When doing good makes good business sense

But Hollender says back then, it was a very different business environment, and says even Unilever has become an entirely different company in the past seven years, under the leadership of its current CEO Paul Polman. 

"He created, for the first time, the type of company that I think Seventh Generation would be lucky to be part of, and who would be a great steward for Seventh Generation's mission and vision, as I believe he has been for Ben and Jerry's," Hollender says.

The giant Unilever purchased the oddball, mission-driven ice cream company back in 2000. And that acquisition was not easy for either party. 

But the relationship between Ben and Jerry's and Unilever evolved into thriving partnership, says Chris Miller, the social mission activism manager at Ben and Jerry's, who worked for the company through the rocky transition.

He says part of what Unilever grew to recognize over the years is the "understanding that these companies and brands can work best when they have autonomy and independence focused around the mission."

The current Ben and Jerry's offices in South Burlington still house this old piano from the original scoop shop that opened in 1978 in a refurbished gas station downtown.
Credit Kathleen Masterson / VPR

Miller says in the case of Ben and Jerry's, Unilever has allowed the company to continue to source its ingredients in ways it deems socially responsible and stay committed to its advocacy work.

"Whether that's our recent support for the Black Lives Matter movement or supporting mandatory GMO labeling, it's giving us the autonomy to do things and go out on issues that may or may not be issues that Unilever would be interested in a consumer-facing campaign on," Miller says.

And Unilever's focus on social and environmental sustainability makes good business sense, says Dartmouth University business professor Paul Argenti.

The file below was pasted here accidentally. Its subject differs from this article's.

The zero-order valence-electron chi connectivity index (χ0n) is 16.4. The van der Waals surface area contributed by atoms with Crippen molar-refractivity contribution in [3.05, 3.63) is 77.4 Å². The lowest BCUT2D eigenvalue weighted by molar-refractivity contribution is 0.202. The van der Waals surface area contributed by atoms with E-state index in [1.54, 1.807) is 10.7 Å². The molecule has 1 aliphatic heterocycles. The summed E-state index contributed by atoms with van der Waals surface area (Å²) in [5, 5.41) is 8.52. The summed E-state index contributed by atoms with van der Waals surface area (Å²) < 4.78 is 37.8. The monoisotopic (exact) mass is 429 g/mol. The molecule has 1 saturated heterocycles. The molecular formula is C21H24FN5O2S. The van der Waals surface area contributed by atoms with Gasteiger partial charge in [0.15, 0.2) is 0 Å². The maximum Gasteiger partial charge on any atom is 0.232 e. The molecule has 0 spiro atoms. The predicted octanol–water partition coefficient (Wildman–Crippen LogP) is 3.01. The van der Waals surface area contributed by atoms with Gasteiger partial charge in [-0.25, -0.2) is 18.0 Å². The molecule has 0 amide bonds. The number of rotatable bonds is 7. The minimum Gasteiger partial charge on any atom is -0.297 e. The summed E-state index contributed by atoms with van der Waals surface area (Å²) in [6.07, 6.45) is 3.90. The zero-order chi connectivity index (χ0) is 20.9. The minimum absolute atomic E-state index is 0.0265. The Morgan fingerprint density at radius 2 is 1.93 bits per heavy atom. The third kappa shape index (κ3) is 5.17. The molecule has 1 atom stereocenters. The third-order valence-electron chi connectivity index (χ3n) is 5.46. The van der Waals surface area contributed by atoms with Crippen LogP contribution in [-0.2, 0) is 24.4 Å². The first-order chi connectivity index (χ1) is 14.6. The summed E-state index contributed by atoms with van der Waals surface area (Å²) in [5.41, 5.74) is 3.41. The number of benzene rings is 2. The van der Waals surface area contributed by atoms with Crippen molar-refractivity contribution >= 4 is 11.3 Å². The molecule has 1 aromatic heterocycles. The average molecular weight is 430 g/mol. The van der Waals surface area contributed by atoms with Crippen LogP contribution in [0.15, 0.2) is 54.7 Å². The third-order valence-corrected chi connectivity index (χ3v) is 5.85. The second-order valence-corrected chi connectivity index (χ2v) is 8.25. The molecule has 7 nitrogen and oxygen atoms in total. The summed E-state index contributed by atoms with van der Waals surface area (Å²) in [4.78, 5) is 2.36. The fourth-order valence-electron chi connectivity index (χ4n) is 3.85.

"Ultimately companies that are in it for long haul, that are looking out for society's interests, are the ones that are going to survive. No question," says Argenti, who researches and writes about corporate social responsibility.

Not only that, he says, but incorporating social and environmental goals into the company's very fabric— such as a pledge to source ingredients sustainability — is attractive to both customers and employees, especially millennials.

For a company, "your reputation is the most important asset that you have," says Argenti. "If you're avoiding getting into problems in future by solving problems today, you're going to be a company that is stronger in the future."

But some back at Seventh Generation still have questions about how their merger going to work.

The company's mission and advocacy manager Ashley Orgain says that after reading parts of the negotiated merger contract, she feels confident that her social mission work will be able to continue.

Still, she says there is some romance lost with no longer working at a small, privately-held company.

"I don't know yet how it's going to feel, but I know I'm not working for a small Vermont-based business," Orgain says. "I'm now working for a large multinational corporation, and that's going to come with some compromises, no doubt."

For Unilever, on the other hand, the acquisition will expand the European company's foothold in "green" homecare products, and give it a competitive edge in the United States market, where its main rival is Procter and Gamble.